Inventory Optimization – Do you know your Acquisition Cost
In today’s tight economy, retailers like you are constantly looking for the best and most profitable ways to grow their business. Last week, we talked about inventory optimization and how a truly optimized inventory results in lower inventory and higher profits by managing a balancing act of acquisition cost, carrying cost, vendor minimums, price breaks, gross margin, sales dollars and service goals. This week we take a closer look at acquisition cost and the role it plays in the balancing act of inventory optimization.
Acquisition Cost and Demand Forecasting
I spend a lot of time with retailers, and every executive I meet is interested in accelerating their sales growth while improving their distribution capability at the same time. One often overlooked piece of the puzzle is managing the Acquisition Cost.
First, let’s define acquisition cost. Every purchase order (PO) you create has a fixed cost with the actual PO (often called a header cost) and a fixed line cost for each product line on the PO. When you stop to think about it, someone in accounting must review and pay the bill for the goods, someone at a store or distribution center must unload the goods and move the goods to a selling or pick location. Every new inventory order has these or similar costs associated with getting the product ready to sell. Acquisition cost of inventory includes those costs – minus discounts and returns – that are incurred to bring the inventory to a saleable condition. Other examples might include cost to move the inventory to the selling location and costs to unpack and price tag the product. That means that if you order from a vendor weekly, you incur those acquisition costs 52 times a year. If you order the goods every other week, then you incur those cost 26 times a year, a huge potential savings – if you can balance the carrying cost.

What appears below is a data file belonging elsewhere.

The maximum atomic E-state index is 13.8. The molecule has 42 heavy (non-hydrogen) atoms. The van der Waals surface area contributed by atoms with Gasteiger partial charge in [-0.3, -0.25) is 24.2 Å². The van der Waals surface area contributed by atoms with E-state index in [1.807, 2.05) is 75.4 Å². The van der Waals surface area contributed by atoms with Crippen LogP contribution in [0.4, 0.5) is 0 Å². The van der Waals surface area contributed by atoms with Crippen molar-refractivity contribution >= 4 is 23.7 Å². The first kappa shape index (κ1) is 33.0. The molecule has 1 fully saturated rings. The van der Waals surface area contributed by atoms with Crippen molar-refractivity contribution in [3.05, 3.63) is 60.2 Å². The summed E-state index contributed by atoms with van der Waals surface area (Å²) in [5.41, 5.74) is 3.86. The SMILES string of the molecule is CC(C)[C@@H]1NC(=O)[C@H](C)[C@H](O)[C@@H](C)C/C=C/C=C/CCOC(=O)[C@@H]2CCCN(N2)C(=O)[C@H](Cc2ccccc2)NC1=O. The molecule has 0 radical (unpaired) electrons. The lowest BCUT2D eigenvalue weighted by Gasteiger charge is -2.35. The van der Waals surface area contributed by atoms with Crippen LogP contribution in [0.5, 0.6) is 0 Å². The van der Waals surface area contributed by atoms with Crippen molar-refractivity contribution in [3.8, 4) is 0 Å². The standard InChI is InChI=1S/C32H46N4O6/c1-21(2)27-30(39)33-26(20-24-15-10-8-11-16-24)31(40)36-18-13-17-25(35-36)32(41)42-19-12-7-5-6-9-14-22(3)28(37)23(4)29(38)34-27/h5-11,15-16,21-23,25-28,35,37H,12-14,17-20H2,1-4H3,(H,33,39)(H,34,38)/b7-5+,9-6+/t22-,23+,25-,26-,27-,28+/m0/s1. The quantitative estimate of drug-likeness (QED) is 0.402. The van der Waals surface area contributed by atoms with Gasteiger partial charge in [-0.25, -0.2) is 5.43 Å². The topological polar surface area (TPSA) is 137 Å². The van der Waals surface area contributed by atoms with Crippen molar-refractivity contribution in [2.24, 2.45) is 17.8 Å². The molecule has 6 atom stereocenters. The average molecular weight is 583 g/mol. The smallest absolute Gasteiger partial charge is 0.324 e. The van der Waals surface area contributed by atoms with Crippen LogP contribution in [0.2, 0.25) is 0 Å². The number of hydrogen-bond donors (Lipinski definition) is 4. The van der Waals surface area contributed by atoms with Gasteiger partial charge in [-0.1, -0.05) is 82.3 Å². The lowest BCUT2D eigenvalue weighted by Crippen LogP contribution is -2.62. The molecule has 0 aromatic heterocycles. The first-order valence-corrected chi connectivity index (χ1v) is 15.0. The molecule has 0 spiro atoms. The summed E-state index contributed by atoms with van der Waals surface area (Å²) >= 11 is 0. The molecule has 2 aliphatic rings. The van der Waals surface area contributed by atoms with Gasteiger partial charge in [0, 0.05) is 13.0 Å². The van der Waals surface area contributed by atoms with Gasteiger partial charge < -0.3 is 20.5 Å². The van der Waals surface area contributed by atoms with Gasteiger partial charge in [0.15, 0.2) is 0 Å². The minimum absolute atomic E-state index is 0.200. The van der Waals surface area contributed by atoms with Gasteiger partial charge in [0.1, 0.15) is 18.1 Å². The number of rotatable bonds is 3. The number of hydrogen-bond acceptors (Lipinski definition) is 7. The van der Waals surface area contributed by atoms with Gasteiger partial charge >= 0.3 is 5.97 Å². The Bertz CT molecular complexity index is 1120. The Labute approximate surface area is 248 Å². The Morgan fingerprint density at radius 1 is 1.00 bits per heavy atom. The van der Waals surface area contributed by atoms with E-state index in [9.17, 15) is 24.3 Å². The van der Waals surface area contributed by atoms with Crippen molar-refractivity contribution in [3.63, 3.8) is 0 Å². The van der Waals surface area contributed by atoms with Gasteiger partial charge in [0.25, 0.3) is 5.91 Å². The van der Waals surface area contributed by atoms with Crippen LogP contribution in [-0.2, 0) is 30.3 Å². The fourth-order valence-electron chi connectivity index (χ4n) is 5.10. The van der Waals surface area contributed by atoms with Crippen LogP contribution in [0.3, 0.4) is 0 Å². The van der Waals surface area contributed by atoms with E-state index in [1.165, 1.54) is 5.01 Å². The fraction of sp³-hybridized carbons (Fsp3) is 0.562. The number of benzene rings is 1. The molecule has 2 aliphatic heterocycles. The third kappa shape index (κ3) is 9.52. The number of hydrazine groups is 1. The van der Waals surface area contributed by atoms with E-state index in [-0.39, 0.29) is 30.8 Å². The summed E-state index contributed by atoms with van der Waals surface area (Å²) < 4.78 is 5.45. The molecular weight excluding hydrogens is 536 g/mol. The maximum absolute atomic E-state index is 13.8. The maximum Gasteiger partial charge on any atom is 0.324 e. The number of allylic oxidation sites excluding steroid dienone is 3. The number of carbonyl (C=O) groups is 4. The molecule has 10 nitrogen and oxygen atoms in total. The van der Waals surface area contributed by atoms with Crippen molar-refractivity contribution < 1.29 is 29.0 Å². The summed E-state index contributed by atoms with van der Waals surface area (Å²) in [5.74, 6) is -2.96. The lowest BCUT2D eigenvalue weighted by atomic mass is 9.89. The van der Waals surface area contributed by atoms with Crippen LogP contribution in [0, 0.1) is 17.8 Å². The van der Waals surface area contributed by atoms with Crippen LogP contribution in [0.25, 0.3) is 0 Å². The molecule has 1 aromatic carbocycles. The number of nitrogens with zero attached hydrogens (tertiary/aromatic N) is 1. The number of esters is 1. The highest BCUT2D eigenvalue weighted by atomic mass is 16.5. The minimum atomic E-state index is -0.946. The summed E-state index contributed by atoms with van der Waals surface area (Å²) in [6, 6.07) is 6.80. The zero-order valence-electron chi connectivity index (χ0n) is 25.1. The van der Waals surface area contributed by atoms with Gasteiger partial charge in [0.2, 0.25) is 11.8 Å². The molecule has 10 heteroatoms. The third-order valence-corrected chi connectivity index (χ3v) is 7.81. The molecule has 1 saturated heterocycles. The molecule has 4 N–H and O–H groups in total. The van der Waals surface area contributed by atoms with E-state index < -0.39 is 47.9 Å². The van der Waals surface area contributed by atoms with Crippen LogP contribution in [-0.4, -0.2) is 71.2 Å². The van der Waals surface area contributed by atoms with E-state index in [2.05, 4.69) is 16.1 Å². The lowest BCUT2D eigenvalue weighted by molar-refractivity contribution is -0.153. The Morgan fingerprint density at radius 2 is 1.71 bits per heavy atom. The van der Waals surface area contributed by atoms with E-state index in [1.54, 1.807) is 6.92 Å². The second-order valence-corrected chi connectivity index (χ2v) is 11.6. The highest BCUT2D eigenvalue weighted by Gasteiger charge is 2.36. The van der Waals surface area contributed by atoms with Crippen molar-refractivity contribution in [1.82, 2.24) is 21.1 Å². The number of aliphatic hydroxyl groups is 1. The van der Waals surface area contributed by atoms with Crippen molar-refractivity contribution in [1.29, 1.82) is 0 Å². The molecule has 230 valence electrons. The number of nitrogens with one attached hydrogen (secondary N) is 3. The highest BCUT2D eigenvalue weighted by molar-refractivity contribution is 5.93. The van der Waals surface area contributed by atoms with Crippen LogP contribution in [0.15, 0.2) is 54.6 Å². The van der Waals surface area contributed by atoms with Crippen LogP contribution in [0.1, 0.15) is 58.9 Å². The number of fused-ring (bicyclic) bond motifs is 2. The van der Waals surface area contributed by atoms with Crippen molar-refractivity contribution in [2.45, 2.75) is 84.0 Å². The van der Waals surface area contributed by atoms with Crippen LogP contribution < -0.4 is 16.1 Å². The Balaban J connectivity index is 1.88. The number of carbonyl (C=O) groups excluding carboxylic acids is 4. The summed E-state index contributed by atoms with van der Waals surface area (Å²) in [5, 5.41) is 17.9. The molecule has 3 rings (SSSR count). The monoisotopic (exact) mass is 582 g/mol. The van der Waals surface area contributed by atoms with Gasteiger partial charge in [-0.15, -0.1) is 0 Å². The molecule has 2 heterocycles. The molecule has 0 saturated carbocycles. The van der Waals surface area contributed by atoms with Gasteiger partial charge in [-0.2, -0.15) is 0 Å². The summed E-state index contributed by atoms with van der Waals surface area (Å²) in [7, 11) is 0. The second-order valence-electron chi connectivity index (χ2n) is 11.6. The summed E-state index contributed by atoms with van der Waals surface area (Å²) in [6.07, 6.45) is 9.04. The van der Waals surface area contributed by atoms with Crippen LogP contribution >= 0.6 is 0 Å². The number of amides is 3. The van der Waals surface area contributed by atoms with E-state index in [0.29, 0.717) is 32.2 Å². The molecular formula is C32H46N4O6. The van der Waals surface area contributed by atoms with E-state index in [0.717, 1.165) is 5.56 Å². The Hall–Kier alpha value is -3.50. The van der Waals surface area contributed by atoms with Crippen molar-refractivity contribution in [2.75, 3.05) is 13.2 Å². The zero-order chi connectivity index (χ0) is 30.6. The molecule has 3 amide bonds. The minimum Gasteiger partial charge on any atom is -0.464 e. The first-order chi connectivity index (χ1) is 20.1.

The Dirty Lie No One is Talking About
In meeting after meeting I talk to buyers and ask, ‘Why are you buying this weekly?’ Somewhere in the answer I hear, ‘I don’t trust the demand forecast; more importantly, it helps increase our turns.’ What?!? So they are telling me they buy weekly to churn product at 40 – 50 – even 52 turns a year… wow.
Accurate Demand Forecasting and Inventory Optimization = More Money
Now, here’s another one of my secrets – you don’t have to buy more frequently to grow your business. However, you do need good demand forecasting and the tools to effectively measure your forecast accuracy. If and when you can achieve this, you can grow your business by buying more units less frequently, and, in the end, become more profitable. However, this doesn’t happen in Excel (although I bet some of you reading this post are using Excel).
Inventory Optimization a ‘Must Have’ for Demand Driven, Customer Centric Retail Success
To succeed in today’s customer-centric retail environment, you need a solution that creates a big picture view of your demand forecast and inventory by combining “big data” and human intellect. If acquisition costs are not in line with the overall demand forecast, then you once again end up with overstock or out-of-stock.
Next week we continue our series; to learn more check out our Inventory Optimization pages.
For more information on how Data Profits can ‘Tighten the Links in your Chain™’ and help you meet your service goals, pleasing your customers, vendors, and bottom line check out our demo.
- Lead Time Forecasting - February 7, 2019
- Data Profits in Gartner’s 2017 Retail Replenishment and Forecasting Software Guide for the Sixth Year - February 13, 2018
- Data Profits Releases 4 Easy Replenishment Ideas that Adapt to the Digital Age - July 20, 2017